Good yarn on how writers ought to think about their readers, by Philip Roth, in the November issue of Vanity Fair:
I have a Romanian friend named Norman Manea, who's a writer, and Norman has been a friend of mine since he left Ceausescu's Romania. He lived there through the worst of the dictatorship, and they hassled him at every turn, and he couldn't get published.
So he went to see a friend who was an elderly writer he respected, and he began to complain about the fact that he had no readers. And his friend said to him, "How many readers does a writer need? Four. That's all you need is four readers. You, unfortunately, have two!"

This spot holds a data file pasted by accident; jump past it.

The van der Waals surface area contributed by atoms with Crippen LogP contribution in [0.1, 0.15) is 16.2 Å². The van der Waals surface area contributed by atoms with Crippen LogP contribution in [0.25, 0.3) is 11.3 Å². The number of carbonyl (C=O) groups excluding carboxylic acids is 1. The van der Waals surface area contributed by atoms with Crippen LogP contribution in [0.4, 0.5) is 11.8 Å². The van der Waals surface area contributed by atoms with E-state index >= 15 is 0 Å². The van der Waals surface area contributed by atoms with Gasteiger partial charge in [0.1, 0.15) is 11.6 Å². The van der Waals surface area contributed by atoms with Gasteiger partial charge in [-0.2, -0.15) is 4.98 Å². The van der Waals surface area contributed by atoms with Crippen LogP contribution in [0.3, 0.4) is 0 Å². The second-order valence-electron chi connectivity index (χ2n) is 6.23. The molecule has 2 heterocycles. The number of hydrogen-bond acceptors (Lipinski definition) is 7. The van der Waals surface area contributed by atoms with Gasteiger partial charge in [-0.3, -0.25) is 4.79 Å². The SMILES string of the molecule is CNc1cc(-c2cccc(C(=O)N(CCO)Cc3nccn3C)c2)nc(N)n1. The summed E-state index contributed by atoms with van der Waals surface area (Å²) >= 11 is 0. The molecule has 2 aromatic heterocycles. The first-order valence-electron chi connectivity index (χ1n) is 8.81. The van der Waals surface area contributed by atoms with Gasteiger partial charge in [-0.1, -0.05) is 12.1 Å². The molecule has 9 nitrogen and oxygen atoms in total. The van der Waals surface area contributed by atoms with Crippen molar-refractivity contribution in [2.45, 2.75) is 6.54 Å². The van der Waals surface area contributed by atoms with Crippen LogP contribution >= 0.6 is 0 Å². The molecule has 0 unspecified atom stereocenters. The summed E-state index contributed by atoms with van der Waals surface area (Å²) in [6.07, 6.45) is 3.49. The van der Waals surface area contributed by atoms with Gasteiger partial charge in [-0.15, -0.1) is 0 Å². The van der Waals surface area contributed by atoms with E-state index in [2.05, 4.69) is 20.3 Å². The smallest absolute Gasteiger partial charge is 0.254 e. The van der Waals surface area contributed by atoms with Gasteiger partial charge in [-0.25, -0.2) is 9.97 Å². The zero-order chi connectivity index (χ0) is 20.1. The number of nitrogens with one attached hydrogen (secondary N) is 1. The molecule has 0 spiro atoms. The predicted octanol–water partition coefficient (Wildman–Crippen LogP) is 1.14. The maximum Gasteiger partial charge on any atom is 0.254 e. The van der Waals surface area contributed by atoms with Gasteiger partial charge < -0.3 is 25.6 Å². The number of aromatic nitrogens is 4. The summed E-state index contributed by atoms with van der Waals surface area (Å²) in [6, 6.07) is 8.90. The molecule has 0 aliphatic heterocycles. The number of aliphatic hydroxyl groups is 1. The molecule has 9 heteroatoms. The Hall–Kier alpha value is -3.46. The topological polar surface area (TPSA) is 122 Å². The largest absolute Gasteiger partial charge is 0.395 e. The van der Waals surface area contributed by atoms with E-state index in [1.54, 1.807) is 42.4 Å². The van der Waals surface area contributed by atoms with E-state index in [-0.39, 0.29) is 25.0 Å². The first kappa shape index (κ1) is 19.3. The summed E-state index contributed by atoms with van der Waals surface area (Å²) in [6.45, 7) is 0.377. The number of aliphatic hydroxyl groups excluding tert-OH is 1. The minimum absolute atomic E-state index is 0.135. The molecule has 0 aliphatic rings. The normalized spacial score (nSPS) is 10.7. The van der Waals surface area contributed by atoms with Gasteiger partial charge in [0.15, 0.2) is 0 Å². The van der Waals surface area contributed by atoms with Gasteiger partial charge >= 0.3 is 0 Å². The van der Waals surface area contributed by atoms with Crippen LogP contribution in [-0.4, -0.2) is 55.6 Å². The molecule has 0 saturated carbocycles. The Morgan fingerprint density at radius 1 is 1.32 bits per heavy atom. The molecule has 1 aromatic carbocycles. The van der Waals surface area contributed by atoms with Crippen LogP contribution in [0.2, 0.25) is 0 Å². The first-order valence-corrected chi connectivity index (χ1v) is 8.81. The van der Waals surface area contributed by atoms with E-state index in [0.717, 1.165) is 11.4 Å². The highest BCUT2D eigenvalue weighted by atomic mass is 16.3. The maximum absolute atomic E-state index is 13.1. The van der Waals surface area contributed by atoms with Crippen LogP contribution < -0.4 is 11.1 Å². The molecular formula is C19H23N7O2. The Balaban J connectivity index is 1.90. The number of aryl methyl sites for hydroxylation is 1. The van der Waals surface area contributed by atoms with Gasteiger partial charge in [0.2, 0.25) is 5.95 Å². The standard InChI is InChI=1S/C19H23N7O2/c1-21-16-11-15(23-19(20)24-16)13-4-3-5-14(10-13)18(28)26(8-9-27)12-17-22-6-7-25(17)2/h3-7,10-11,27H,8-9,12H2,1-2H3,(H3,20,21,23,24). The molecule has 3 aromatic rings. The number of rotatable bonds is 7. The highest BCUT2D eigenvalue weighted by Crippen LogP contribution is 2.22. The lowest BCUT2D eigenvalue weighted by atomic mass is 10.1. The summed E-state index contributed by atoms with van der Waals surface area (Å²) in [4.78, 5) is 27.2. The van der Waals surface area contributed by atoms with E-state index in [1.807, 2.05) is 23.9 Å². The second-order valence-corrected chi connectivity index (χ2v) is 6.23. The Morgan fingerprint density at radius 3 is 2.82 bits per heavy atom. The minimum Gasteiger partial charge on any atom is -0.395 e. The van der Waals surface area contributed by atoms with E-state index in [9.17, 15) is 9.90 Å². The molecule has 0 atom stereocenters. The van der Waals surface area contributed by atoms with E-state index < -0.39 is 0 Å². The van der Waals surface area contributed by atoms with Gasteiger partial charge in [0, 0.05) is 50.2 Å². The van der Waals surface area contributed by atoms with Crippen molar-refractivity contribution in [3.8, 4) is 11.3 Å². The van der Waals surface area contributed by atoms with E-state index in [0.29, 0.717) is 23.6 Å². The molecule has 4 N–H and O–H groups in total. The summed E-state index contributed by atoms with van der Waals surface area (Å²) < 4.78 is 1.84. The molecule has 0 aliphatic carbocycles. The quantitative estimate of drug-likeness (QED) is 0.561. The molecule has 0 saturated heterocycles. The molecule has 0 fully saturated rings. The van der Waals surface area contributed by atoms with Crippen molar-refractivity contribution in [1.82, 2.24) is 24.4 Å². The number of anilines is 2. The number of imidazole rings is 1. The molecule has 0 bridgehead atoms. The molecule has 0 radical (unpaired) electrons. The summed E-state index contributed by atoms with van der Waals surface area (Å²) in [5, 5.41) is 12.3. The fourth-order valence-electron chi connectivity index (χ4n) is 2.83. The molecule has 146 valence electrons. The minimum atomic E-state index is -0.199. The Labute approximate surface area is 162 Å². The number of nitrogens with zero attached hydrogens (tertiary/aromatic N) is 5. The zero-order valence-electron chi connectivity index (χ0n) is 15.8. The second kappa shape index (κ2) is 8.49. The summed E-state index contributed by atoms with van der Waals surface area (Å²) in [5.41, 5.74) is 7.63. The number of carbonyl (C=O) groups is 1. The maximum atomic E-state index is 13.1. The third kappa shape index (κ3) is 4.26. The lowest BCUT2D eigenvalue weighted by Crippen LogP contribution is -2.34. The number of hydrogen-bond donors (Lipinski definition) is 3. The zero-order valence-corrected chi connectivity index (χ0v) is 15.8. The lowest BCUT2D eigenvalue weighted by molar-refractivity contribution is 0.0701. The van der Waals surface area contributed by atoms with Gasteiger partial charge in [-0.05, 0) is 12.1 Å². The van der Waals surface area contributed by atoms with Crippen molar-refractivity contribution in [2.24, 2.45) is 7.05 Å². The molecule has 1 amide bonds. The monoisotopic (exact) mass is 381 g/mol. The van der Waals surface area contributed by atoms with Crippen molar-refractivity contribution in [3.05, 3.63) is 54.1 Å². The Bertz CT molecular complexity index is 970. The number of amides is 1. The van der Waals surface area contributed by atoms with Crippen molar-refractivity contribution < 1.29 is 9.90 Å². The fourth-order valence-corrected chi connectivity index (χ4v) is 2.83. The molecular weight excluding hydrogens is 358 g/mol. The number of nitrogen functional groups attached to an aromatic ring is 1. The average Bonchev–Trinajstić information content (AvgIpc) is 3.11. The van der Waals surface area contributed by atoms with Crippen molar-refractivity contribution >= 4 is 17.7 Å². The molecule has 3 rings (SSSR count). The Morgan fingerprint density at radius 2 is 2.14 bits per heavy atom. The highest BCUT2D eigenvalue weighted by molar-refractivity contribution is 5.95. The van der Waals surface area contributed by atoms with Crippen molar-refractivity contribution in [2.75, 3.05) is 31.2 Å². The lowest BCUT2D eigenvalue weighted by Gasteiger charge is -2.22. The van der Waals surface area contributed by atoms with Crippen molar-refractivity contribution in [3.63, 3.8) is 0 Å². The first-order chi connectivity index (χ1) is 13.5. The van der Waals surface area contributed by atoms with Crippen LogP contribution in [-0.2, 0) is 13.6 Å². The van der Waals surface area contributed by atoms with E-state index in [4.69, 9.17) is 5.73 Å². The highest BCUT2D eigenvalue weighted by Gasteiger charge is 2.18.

It makes me wish I had my hands on something Larry Ragan once wrote, about the miraculous happiness he allowed himself to enjoy one evening when a stranger walked up to him at some community event and told him he'd read and enjoyed an obscure magazine Larry had edited.
They say that no one knows the influence he or she has in the world.
That's especially true of writers.
We shouldn't rue this fact.
We should quietly, humbly and hopefully, enjoy it.